During the pandemic, take home exams have become more common. One silver lining of this change is that students have more control over their exam environment.
Normally, law school exams happen in a classroom in a law school building. The exam is proctored, and the exam software often restricts internet access. Students would put in earplugs in order to block the sounds of 50-80 people tapping on computer keyboards, prepare enough stationery and scratch paper for outlining and taking notes, and make sure their computers were plugged into an electrical outlet. Some would arrive at the testing room thirty minutes to an hour before the exam to grab their preferred spot and set up everything. Once the exam began, going to the restroom or taking a break meant losing precious minutes.
With take home exams, students have more flexibility to set up ahead of time, find the quietest space possible, and surround themselves with calming forces, rather than the sight of other stressed-out students.
Having taken multiple take-home exams, I have developed some strategies and tips to set up a workspace that works for me:
Preparing exam materials
When I have open book exams, I consider what materials would help me best during the exam. While I have my casebook and supplements near my testing area, I generally don’t reach for them. Instead, in addition to having my digital outline on my computer screen, I create summaries by hand of important topics and doctrines. They often take visual formats rather than a block of text or bullets, most commonly tables and flowcharts. I then stick the pieces of paper to the wall or lay them out on my exam workspace. I also use post-its for various purposes: listing the key topics in the class, highlighting concepts I’m prone to making mistakes in, reminding myself of the time allocation, or just motivating myself.
I also prepare the stationery I need: scratch paper, different colored pens, and highlighters. I ensure my water and snacks is quickly accessible, and put a good luck charm on my desk to cheer myself on.
Setting up my computer
Getting an external monitor was a really great investment for me. In the exam context, it allowed me to keep my exam response document up, while using the second screen to refer to my digital outline or other materials. You can also use an iPad as a second display.
However, a second screen isn’t essential. In fact, I took my first set of take-home exams with just my laptop. I discovered that I could set up multiple virtual desktops on my laptop. “Virtual desktops” allow the user to manage different set of applications and switch back and forth with quick keyboard shortcuts. Putting them to work, I would have my exam response document on one desktop, my outline on the second, my class notes on the third, my reading notes on the fourth, and my internet browser on the fifth. Some other uses for a virtual desktop include: break time activities, music or white noise, timer, and other student outlines. I would highly recommend familiarizing yourself with virtual desktops before taking the exam.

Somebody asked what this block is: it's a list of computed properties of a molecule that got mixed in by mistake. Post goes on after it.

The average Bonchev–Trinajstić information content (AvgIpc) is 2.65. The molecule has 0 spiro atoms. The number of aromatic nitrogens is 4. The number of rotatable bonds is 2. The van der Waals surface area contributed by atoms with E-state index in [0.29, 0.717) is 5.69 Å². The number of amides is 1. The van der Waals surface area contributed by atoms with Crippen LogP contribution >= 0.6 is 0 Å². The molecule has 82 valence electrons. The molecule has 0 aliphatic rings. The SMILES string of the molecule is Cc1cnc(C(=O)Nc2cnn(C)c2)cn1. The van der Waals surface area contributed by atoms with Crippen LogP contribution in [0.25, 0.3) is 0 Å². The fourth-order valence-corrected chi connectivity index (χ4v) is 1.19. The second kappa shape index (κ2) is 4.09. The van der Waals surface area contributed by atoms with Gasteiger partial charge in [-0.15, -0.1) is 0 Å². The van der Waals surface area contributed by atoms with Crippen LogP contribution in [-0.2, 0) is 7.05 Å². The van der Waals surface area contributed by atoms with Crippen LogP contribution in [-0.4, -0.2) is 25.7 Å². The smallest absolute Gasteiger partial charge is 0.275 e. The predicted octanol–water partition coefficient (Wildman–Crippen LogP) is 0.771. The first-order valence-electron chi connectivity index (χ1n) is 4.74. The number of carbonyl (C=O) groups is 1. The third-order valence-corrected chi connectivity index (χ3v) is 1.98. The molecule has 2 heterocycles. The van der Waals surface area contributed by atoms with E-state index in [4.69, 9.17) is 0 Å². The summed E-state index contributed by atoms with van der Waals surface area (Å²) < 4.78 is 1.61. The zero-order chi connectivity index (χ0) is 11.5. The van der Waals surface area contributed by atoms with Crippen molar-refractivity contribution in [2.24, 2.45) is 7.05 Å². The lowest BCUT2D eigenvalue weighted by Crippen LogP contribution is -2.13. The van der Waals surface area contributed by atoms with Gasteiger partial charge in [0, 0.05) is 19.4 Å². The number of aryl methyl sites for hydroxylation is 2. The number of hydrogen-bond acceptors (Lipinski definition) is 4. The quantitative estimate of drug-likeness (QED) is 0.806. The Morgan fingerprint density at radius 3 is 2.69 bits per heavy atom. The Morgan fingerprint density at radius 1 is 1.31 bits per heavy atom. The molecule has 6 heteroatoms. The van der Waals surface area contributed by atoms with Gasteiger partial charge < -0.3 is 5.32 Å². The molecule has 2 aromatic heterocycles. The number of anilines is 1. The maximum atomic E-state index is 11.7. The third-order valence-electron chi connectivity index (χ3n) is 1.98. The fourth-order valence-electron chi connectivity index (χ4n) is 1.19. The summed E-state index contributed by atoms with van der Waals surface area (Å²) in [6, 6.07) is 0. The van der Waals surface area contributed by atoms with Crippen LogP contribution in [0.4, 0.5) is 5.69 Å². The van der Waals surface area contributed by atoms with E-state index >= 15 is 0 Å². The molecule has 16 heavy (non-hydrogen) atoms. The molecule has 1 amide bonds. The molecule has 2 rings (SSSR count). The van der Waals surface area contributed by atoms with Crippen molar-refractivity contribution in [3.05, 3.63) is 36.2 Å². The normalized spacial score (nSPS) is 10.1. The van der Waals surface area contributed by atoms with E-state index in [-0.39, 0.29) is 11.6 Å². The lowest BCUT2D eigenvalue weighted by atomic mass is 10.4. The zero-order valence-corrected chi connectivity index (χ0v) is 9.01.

Calculating the time allocation
Take home exams tend to be longer than in-class exams in my experience. Some professors give more time than they expect their students to use. Some professors impose word limits and tell students to spend some time editing their answers for clarity and brevity. I always make sure to know what my professor’s expectations are and prepare accordingly.
Many professors indicate how many questions there will be and the format, how much each portion is worth, and sometimes how much time you should spend on each question. If your professors are not specific, you can get a sense from past exams, or ask them directly.
Knowing how much time I should allocate to each part of the exam keeps me on pace. For self-scheduled exams, I figure out the specific timestamps for when I should move on to the next part. I use my phone as a timer, making sure that I’ve turned off my internet connection and notifications, in order to prevent unwanted distractions.
Knowing my keyboard shortcuts
The big advantage of electronic reference materials is that I can search through them easily. CTRL + F (on Windows) or CMD + F (on Mac) is a crucial shortcut to know.
If you are using a pdf document, make sure that it is searchable, or turn on OCR (optical character recognition) to get the text digitally recognized.
Everyone has different preferences about noise levels when they are taking exams. I like my environment to be near silent. To that end, I let other people living in the house know that I am taking my exams in a certain time period, and ask them not to disturb me.
If you work better with music or white noise, you can cue up an exam playlist or set up the white noise generator beforehand.
Everyone has a different system that works for them in taking law school exams. The take-home format offers more possibilities for law students to create a comfortable exam-taking space. I hope that my advice helps you find your system for preparing and tackling take-home exams. And remember to be kind to yourself before, during, and after the exam!
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